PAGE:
Tag Archives: Sua Sponte

Extortion: Sample Instruction on Affirmative Defense of Litigation Privilege
February 13th, 2020

In People v. Toledano DEPUBLISHED (2019) 36 Cal.App.5th 715 (G051787) a jury convicted Toledano of conspiracy to commit extortion and attempted extortion. The Court of Appeal reversed the judgment because the trial court prejudicially erred by not instructing the jury on Toledano’s affirmative defense that his actions were protected under the litigation privilege.   The […]

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Lying in Wait Special Circumstance: Judge Was Required to Sua Sponte Instruct on Circumstantial Evidence
November 2nd, 2018

In People v. Sandoval (2015) 62 Cal.4th 394 the CSC reversed the lying in wait special circumstance because the trial judge failed to sua sponte instruct, per CJ 8.83 or CJ 8,83.1 that between two reasonable inferences from circumstantial evidence, the jury must choose the inference pointing to innocence: “We … conclude that the prosecution’s […]

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Instruction Concerning Double-Counting of Aggravating Factor must Be Requested
July 28th, 2016

People v. Salazar (2016) 63 C4th 214, 254 held that the double counting instruction must be requested: “Defendant claims his prior murder conviction was improperly used both as a special circumstance under section 190.2, subdivision (a) and as an aggravating factor under section 190.3, factors (b) and (c). He contends the jury should have been […]

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Cautionary Instruction on Defendant’s Statements Not Required Sua Sponte
July 26th, 2016

In People v. Diaz (2015) 60 C4th 1176 the California Supreme Court reconsidered the requirement that the cautionary principle reflected in CALJIC 2.71.7 [now CC 358] must be given sua sponte. The Court decided that “in light of a change in the law that requires the general instructions on witness credibility to be given sua […]

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Judge Has Sua Sponte duty to Give Cautionary Instruction re: Jury Conduct But Standard of Prejudice Not Resolved
July 19th, 2016

In People v. Carter (2010) 182 CA4th 522, 531-534 the reviewing court held that the failure to give CC 101 sua sponte was error. However, the parties disagreed on whether the harmless error analysis should be governed by People v. Watson (1956) 46 Cal.2d 818, 836 [not reasonably probable a more favorable result would have […]

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When Is A Possession Of Property Owned By Another A Victim Of Robbery
September 18th, 2015

People v. Scott (2009) 45 Cal. 4th 743, 751-757, discussed the language in CC 1600 dealing with constructive possession of property by store employees. Scott disapproved the Court of Appeal’s opinion in People v. Frazer (2003) 106 Cal. App. 4th 1105, to the extent that Frazer found that courts should adopt a narrow view regarding […]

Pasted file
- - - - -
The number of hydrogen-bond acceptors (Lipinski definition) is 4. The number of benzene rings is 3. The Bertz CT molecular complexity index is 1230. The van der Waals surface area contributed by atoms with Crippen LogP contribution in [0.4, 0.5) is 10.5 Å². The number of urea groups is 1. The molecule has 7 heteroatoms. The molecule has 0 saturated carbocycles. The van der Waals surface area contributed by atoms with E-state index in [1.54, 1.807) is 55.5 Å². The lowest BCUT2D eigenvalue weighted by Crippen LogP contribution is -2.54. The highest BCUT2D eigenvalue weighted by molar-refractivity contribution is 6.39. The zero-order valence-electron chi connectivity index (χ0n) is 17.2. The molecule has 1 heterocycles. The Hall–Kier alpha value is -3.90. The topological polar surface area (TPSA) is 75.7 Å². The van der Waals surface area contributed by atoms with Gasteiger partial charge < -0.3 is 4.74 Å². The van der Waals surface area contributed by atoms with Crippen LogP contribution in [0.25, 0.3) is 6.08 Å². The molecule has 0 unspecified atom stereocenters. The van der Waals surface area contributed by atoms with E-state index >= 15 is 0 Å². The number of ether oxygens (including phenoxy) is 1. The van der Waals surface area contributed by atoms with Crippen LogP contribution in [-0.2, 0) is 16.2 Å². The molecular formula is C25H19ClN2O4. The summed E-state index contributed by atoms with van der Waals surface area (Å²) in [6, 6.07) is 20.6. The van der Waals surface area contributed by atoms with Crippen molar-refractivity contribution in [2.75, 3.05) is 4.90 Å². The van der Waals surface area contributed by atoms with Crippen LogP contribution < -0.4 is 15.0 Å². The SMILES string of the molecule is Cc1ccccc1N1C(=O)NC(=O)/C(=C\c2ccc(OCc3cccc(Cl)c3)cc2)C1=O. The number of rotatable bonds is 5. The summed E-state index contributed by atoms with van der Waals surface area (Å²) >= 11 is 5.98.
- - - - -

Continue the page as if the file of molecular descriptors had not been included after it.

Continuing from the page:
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Reasonableness Of Victim’s Fear: Request For Instruction As Defense Theory
September 14th, 2015

People v. Morehead (2011) 191 Cal. App. 4th 765, held that CC 1600 was not invalid for failing to instruct the jury that a robbery victim’s fear must be reasonable. Morehead simply held that the court does not have a sua sponte duty to instruct the jury that a robbery victim’s fear must be reasonable. […]

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Accident as Defense Theory: Not Required Sua Sponte
June 12th, 2015

  When the defense theory of accident is an attempt to negate the intent element of the crime, the trial judge has no sua sponte duty to give CC 3404. (CC 3404 Bench Notes, Citing People v. Anderson (2011) 51 Cal. 4th 989, 997-998.)

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Consciousness of Guilt: False Statements–Duty To Instruct Sua Sponte Is Unclear
April 27th, 2015

  The bench notes to CC 362 were revised to delete the statement that “The court has a sua sponte duty to instruct on consciousness of guilt. . ..” The Committee concluded that it was ambiguous whether or not a sua sponte duty existed here. (Advisory Committee on Criminal Jury Instructions, Report to the Judicial […]

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Witness Credibility Factors: Sua Sponte Duty to Delete Inapplicable Factors
April 13th, 2015

  The court has a sua sponte duty to give an instruction on factors relevant to a witness’s credibility. However, not all of the factors will apply in each case. Therefore, the court should strike those factors inapplicable in a case. Failure to do so may cause jurors to speculate about what evidence was not […]

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